“The deep underlying meaning of religion is to be able to uphold and respect one's own religion without in anyway being disrespectful or discourteous towards other religions. To this end, we must establish mutual understanding, mutual co-operation and tolerance amongst all co-religionists in order to achieve religious harmony.”
According to Venerable Sheng Yen in the “Concluding Address for the International Conference on Religious Cooperation 2001”:
“In an open society, one may find several different faiths even within a family. We must respect, even support, each other’s choices with an attitude of appreciation, and should never criticize other faiths based on our own subjective standpoint. We should cooperate to create a harmonious, peaceful, happy and warm community in which to live.”
According to Venerable Thubten Chodron in “Q&A: Working with Anger”:
“That’s their opinion. They’re entitled to have it. Of course, we don’t agree with it. Sometimes we may succeed in correcting another’s misconceptions, but sometimes people are very closed-minded and don’t want to change their views. That’s their business. Just leave it.
We don’t need others’ approval to practise the Dharma. But we do need to be convinced in our hearts that what we do is right. If we are, then others’ opinions aren’t important.
Others’ criticisms don’t hurt the Dharma or the Buddha. The path to enlightenment exists whether others recognise it as such or not. We don’t need to be defensive. In fact, if we become agitated when others criticise Buddhism, it indicates we’re attached to our beliefs – that our ego is involved and so we feel compelled to prove our beliefs are right.
When we’re secure in what we believe, others’ criticisms don’t disturb our peace of mind. Why should it? Criticism doesn’t mean we are stupid or bad. It’s simply another’s opinion, that’s all.”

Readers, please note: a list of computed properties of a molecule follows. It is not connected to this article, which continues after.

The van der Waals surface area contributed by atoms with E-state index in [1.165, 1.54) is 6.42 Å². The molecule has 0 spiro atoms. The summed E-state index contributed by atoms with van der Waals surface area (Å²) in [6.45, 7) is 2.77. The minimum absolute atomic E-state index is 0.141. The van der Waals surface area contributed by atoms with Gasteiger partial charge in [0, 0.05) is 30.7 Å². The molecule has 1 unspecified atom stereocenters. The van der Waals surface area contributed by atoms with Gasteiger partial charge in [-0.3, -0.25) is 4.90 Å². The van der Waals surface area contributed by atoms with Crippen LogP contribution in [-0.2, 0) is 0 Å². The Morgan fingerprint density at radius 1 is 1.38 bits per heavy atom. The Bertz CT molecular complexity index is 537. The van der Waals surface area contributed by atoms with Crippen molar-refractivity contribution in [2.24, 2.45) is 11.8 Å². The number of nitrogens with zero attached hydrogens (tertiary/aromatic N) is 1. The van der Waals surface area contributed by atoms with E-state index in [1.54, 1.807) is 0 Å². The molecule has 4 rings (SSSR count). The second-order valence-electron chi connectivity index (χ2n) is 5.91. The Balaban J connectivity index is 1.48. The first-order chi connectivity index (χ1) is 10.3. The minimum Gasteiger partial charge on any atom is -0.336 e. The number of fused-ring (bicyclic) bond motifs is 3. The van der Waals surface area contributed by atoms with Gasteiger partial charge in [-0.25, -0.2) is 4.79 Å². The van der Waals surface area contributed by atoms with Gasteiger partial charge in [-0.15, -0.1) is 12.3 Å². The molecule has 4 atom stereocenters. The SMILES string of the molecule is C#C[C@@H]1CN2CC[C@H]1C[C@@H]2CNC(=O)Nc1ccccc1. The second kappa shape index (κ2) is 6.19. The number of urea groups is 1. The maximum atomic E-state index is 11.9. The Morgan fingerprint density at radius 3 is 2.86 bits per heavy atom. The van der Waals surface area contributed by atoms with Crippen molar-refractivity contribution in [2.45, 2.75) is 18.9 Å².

Thursday, February 4, 2010
Wednesday, February 3, 2010
Tuesday, February 2, 2010
The Buddha conceived the monastic Sangha and the lay community as ‘living together in mutual dependence’ (annamannam nissaya, It.111). Monks and nuns usually took the role of teachers of the laity but sometimes this situation was reversed. The lay man Citta for example, was learned enough and skilled enough in Dhamma to teach monks (S.IV,282-8).
The Buddha also understood that there might be times when a monk’s or nun’s behavior might warrant reproof from lay people or visa versa. He said that lay people could express their disapproval of monks or nuns by refusing to give them food when they came alms gathering. According to the commentaries, when the monks of Kosambi were locked in an unseemly squabble, the lay people decided to ‘neither give them salutation nor gestures of respect or offer them alms when they come to us’ (Ja.III,409), which very soon brought the monks to their senses Likewise, monks and nuns may express their disapproval of a lay person by ‘turning over the bowl’ (pattam nikkujjeyya), i.e. refusing to accept their alms. The Buddha gave the conditions whereby monks could consider doing this, all of them concern disadvantaging the Sangha (Vin.II,125).
However, a monk may also decline to accept a lay person’s alms if he knows that it has been obtained by immoral means. I know of a gentle, meditative, forest-living monk in Sri Lanka who turned over his bowl when the a local man tried to give him some food which included venison. He knew that the man was a poacher illegally hunting deer in the nearby forest reserve. The man’s wife was so angry at her husband for causing the family such humiliation, and scolded him so severely, that he stopped pouching.
During the 2007 protests in Burma, many of the more aware monks refused to accept alms from the families of government officials, soldiers and even senior members of the military junta. One particular general was so incensed by this (in most Buddhist countries it would be considered the ultimate insult) that the had the offending monks’ monastery surrounded by police who refused to let the monks out and prevented anyone bringing food in. After two days of this the monks had to give in and the general and his pudgy, bejeweled wife turned up with a retinue of flunkies, all looking very self-conscious, and offered food to the monks, who accepted it with unsmiling faces. Less well-known or revered monks bravely did the same thing and were beaten up for it.